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Resolving maternal relationships in the clubmoss genus Diphasiastrum (Lycopodiaceae)
Uppsala University, Disciplinary Domain of Science and Technology, Biology, Department of Evolution, Genomics and Systematics.
Uppsala University, Disciplinary Domain of Science and Technology, Biology, Department of Evolution, Genomics and Systematics.
2009 (English)In: Taxon, ISSN 0040-0262, E-ISSN 1996-8175, Vol. 58, no 3, 835-848 p.Article in journal (Refereed) Published
Abstract [en]

Diphasiastrum comprises 20-30 species. In addition to a number of species with a circumboreal distribution, several island endemics and putative diploid hybrid species contribute to the diversity of the group. To assess the integrity and relationships of the recognized species, a global phylogeny of Diphasiastrum is constructed using five chloroplast regions comprising ~9000 bp. Six monophyletic groups are identified. Accessions identified as hybrid species cluster in all but one case together with one of its putative parents. Two microsatellite loci are identified, and allelic information combined with sequence information is found diagnostic for the three putative parental taxa in the Central Europe hybrid complexes. Haplotype screening is performed on six Central European populations, from where one or more putative diploid hybrid species have been reported to grow in sympatry with their parent species. The most common parental haplotypes are identified in all populations. Additional intraspecific variation, restricted to single populations, is identified in all sympatric populations at very low frequencies. Taking the low degree of sequence and microsatellite variation into consideration, the acknowledged morphological diversity in Central Europe is probably best explained by phenotypic plasticity, ancestral polymorphisms or relatively recent events of reticulate evolution.

Place, publisher, year, edition, pages
2009. Vol. 58, no 3, 835-848 p.
Keyword [en]
Chloroplast microsatellites, Diphasiastrum, Diploid hybrid species, Lycopodium, Lycopodiaceae, Plastid phylogeny
National Category
Biological Sciences
Research subject
Systematic Botany
Identifiers
URN: urn:nbn:se:uu:diva-99576ISI: 000269774900012OAI: oai:DiVA.org:uu-99576DiVA: diva2:208220
Available from: 2009-03-16 Created: 2009-03-16 Last updated: 2017-12-13Bibliographically approved
In thesis
1. Reticulate Evolution in Diphasiastrum (Lycopodiaceae)
Open this publication in new window or tab >>Reticulate Evolution in Diphasiastrum (Lycopodiaceae)
2009 (English)Doctoral thesis, comprehensive summary (Other academic)
Abstract [en]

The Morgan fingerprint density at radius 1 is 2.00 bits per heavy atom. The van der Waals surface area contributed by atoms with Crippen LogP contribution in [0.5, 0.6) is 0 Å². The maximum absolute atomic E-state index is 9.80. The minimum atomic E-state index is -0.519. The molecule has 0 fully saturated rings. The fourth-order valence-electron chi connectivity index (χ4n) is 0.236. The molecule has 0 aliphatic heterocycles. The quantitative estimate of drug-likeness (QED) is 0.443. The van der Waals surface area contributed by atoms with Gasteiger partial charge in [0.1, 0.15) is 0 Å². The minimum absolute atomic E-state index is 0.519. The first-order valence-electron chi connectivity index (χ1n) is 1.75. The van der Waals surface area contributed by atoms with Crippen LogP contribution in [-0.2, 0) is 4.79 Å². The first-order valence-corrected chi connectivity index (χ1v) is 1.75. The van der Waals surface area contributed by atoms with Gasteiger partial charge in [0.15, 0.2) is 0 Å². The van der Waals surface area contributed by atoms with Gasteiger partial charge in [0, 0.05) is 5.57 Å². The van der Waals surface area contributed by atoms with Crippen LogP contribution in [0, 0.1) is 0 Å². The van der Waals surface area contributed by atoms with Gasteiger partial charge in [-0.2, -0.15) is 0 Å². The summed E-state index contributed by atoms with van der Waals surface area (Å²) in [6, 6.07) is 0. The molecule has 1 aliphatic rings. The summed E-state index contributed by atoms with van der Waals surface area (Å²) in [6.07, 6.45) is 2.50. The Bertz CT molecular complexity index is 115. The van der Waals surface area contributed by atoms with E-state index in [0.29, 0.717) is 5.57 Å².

In this thesis relationships and the occurrence of reticulate evolutionary events in the club moss genus Diphasiastrum are investigated. Diphasiastrum is initially established as a monophyletic group within Lycopodiaceae using non recombinant chloroplast sequence data. Support is obtained for eight distinct parental lineages in Diphasiastrum, and relationships among the putative parent taxa in the hypothesized hybrid complexes; D. alpinum, D. complanatum, D. digitatum, D. multispicatum, D. sitchense, D. tristachyum and D. veitchii are presented.

Feulgen DNA image densitometry data and sequence data obtained from three nuclear regions, RPB2, LEAFY and LAMB4, were used to infer the origins of three different taxa confirmed to be allopolyploid; D. zanclophyllum from South Africa, D. wightianum from Malaysia and an undescribed taxon from China. The two Asian polyploids have originated from two different hybrid combinations, D. multispicatum x D. veitchii and D. tristachyum x D. veitchii. Diphasiastrum zanclophyllum originates from a cross between D. digitatum and an unidentified diploid taxon.

The occurrence of three homoploid hybrid combinations commonly recognized in Europe, D. alpinum x D. complanatum, D. alpinum x D. tristachyum and D. complanatum x D. tristachyum, are verified using the same three nuclear regions. Two of the three hybrid combinations are also shown to have originated from reciprocal crosses. Admixture analyses performed on an extended, dataset similarly identified predominately F1 hybrids and backcrosses. The observations and common recognition of hybrid species in the included populations are hence most likely due to frequent observations of neohybrids in hybrid zones. Reticulate patterns are, however, prominent in the presented dataset. Hence future studies addressing evolutionary and ecological questions in Diphasiastrum should emphasize the impact of gene flow between parent lineages rather than speciation as the result of hybridization.

Place, publisher, year, edition, pages
Uppsala: Acta Universitatis Upsaliensis, 2009. 35 p.
Series
Digital Comprehensive Summaries of Uppsala Dissertations from the Faculty of Science and Technology, ISSN 1651-6214 ; 623
Keyword
admixture analysis, Bayesian clustering, Diphasiastrum, Feulgen DNA image densitometry, homoploid hybridization, Lycopodiaceae, phylogenetic analysis, polyploidy, reticulate evolution
National Category
Biological Systematics
Research subject
Systematic Botany
Identifiers
urn:nbn:se:uu:diva-99584 (URN)978-91-554-7470-6 (ISBN)
Public defence
2009-04-29, Lindahlsalen, Norbyvägen 18, Uppsala University, 10:00 (English)
Opponent
Supervisors
Available from: 2009-04-08 Created: 2009-03-16 Last updated: 2009-09-14Bibliographically approved

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Aagaard, Sunniva M.D.

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